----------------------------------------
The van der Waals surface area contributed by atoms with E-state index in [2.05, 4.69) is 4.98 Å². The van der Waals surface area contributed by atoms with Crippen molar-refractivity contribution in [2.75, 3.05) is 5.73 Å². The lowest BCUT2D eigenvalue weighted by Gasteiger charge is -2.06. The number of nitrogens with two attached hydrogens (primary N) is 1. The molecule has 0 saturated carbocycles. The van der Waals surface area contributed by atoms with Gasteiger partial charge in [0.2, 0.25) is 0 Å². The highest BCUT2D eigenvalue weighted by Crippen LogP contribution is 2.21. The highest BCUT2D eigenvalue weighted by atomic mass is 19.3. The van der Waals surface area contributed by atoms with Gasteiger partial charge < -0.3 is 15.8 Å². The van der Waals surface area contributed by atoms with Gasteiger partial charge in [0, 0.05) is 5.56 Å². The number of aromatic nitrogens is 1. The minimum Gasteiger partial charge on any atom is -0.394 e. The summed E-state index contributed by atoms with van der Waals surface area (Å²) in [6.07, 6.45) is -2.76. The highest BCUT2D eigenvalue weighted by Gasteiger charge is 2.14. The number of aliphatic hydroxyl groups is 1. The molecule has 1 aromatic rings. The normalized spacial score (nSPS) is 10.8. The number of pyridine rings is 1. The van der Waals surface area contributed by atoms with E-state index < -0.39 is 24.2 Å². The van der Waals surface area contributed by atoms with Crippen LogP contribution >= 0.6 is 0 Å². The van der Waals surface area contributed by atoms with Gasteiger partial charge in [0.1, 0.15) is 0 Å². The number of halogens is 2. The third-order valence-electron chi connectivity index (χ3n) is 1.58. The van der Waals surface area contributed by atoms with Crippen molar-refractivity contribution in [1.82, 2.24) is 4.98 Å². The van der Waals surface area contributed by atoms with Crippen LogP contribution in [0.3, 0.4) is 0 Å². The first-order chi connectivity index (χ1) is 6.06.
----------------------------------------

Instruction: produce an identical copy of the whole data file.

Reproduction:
The van der Waals surface area contributed by atoms with E-state index in [2.05, 4.69) is 4.98 Å². The van der Waals surface area contributed by atoms with Crippen molar-refractivity contribution in [2.75, 3.05) is 5.73 Å². The lowest BCUT2D eigenvalue weighted by Gasteiger charge is -2.06. The number of nitrogens with two attached hydrogens (primary N) is 1. The molecule has 0 saturated carbocycles. The van der Waals surface area contributed by atoms with Gasteiger partial charge in [0.2, 0.25) is 0 Å². The highest BCUT2D eigenvalue weighted by Crippen LogP contribution is 2.21. The highest BCUT2D eigenvalue weighted by atomic mass is 19.3. The van der Waals surface area contributed by atoms with Gasteiger partial charge < -0.3 is 15.8 Å². The van der Waals surface area contributed by atoms with Gasteiger partial charge in [0, 0.05) is 5.56 Å². The number of aromatic nitrogens is 1. The minimum Gasteiger partial charge on any atom is -0.394 e. The summed E-state index contributed by atoms with van der Waals surface area (Å²) in [6.07, 6.45) is -2.76. The highest BCUT2D eigenvalue weighted by Gasteiger charge is 2.14. The number of aliphatic hydroxyl groups is 1. The molecule has 1 aromatic rings. The normalized spacial score (nSPS) is 10.8. The number of pyridine rings is 1. The van der Waals surface area contributed by atoms with E-state index < -0.39 is 24.2 Å². The van der Waals surface area contributed by atoms with Crippen LogP contribution >= 0.6 is 0 Å². The van der Waals surface area contributed by atoms with Gasteiger partial charge in [0.1, 0.15) is 0 Å². The number of halogens is 2. The third-order valence-electron chi connectivity index (χ3n) is 1.58. The van der Waals surface area contributed by atoms with Crippen molar-refractivity contribution in [1.82, 2.24) is 4.98 Å². The van der Waals surface area contributed by atoms with Crippen LogP contribution in [0.3, 0.4) is 0 Å². The first-order chi connectivity index (χ1) is 6.06.